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Diversity, Equity, and Inclusion: Inclusion

Diversity and Inclusion Matrix

Implicit Bias

"Unconscious bias (or implicit bias) is often defined as prejudice or unsupported judgments in favor of or against one thing, person, or group as compared to another, in a way that is usually considered unfair. Many researchers suggest that unconscious bias occurs automatically as the brain makes quick judgments based on past experiences and background. As a result of unconscious biases, certain people benefit and other people are penalized. In contrast, deliberate prejudices are defined as conscious bias (or explicit bias). Although we all have biases, many unconscious biases tend to be exhibited toward minority groups based on factors such as class, gender, sexual orientation, race, ethnicity, nationality, religious beliefs, age, disability and more (Unconscious bias, n.d., para. 17).


Unconscious bias: Foundational definition. (n.d.) Equity, Diversity, Inclusion. Vanderbilt University.

Strategies to Mitigate Unconscious Bias 

  • Learn as much as possible about unconscious bias...and ways to combat it
  • Tell your story...and listen to the stories of others
  • Avoid stereotypes and over-generalizations
  • Separate feelings from facts
  • Have a diverse group of people around the decision-making table
  • Engage in self-reflection to uncover personal biases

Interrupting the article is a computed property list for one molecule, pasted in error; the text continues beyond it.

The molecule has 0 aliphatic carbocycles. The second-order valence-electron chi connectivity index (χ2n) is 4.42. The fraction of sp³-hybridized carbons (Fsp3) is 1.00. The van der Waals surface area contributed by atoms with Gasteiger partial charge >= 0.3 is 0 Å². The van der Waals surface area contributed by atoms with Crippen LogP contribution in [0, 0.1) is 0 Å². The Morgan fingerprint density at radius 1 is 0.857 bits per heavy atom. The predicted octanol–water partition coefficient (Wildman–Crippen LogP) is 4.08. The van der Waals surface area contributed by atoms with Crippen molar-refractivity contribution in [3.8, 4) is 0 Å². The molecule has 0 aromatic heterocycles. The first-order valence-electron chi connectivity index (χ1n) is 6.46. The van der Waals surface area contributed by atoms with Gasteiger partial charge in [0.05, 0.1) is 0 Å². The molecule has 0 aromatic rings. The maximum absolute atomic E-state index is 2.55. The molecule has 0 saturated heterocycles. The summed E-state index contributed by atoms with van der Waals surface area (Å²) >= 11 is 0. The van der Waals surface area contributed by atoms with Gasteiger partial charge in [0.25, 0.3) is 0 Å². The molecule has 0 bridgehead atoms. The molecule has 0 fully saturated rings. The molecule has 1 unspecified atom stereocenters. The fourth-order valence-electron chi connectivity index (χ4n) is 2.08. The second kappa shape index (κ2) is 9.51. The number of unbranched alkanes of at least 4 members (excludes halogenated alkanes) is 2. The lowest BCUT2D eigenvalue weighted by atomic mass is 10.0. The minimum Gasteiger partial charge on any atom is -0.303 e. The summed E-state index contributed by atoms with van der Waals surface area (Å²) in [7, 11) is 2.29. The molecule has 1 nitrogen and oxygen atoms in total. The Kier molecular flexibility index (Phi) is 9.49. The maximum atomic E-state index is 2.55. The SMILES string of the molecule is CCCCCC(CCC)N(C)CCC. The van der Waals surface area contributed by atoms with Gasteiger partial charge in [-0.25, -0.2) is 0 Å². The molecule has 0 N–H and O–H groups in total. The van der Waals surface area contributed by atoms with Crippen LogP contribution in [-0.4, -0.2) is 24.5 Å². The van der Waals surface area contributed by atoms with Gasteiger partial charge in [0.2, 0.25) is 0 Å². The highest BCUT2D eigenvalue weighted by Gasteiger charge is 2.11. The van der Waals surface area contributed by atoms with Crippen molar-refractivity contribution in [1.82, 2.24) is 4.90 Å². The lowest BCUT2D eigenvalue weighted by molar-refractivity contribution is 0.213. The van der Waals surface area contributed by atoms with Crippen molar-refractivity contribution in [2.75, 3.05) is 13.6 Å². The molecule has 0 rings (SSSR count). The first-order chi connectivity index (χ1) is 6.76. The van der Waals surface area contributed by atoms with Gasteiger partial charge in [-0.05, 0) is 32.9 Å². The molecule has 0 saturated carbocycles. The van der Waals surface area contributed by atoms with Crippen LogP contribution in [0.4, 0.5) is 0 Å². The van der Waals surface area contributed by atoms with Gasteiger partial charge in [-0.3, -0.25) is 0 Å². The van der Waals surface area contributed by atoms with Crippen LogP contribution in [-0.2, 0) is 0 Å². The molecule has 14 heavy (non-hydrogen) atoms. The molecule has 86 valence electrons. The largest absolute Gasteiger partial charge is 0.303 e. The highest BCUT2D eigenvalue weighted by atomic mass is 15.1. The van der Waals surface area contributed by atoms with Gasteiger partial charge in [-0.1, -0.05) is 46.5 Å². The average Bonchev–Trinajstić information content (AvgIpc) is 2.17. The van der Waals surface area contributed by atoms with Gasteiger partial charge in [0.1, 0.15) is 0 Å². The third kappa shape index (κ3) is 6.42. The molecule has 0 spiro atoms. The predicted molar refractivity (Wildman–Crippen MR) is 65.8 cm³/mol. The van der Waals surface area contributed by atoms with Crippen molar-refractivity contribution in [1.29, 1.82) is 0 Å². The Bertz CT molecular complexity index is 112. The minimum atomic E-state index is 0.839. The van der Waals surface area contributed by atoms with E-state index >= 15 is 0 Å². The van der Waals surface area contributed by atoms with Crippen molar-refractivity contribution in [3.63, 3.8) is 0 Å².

• Develop safe and brave spaces to discuss unconscious bias
  • Be an active ally
  • Don't expect a quick fix
  • Practice empathy

Harvard University's Project Implicit is a non-profit organization and international collaboration between researchers who are interested in implicit social cognition - thoughts and feelings outside of conscious awareness and control. The goal of the organization is to educate the public about hidden biases and to provide a “virtual laboratory” for collecting data on the Internet.

Take an implicit bias test to discover your implicit biases.

Use this slide deck and the Project Implicit resources to learn more about individual implicit bias.


"Intersectionality refers to the ways race, class, gender, ethnicity, sexual orientation, ability, status and other markers of differences intersect to inform individual realities and lived experiences. Intersectionality recognizes that individuals and groups are shaped by multiple and intersecting identities. These identities often inform an individual’s world view, perspective and relationship to others in society" (Mason, C. N., n.d., p.5).


Mason, C. N. (n.d.). Leading at the intersections: An introduction to the intersectional approach model for policy and social change. Women of Color Policy Network.

TEDTalk: Kimberle Crenshaw - The Urgency of Intersectionality



TEDTalks: Janet Stovall - How to get serious about diversity and inclusion in the workplace. 

Resources: Inclusion in the Workplace


Web Resources: Inclusive Education

Diversity and Inclusion: Assessments

The resources linked below provide an opportunity for participants to self-assess and begin a dialog about inclusion in their educational institution.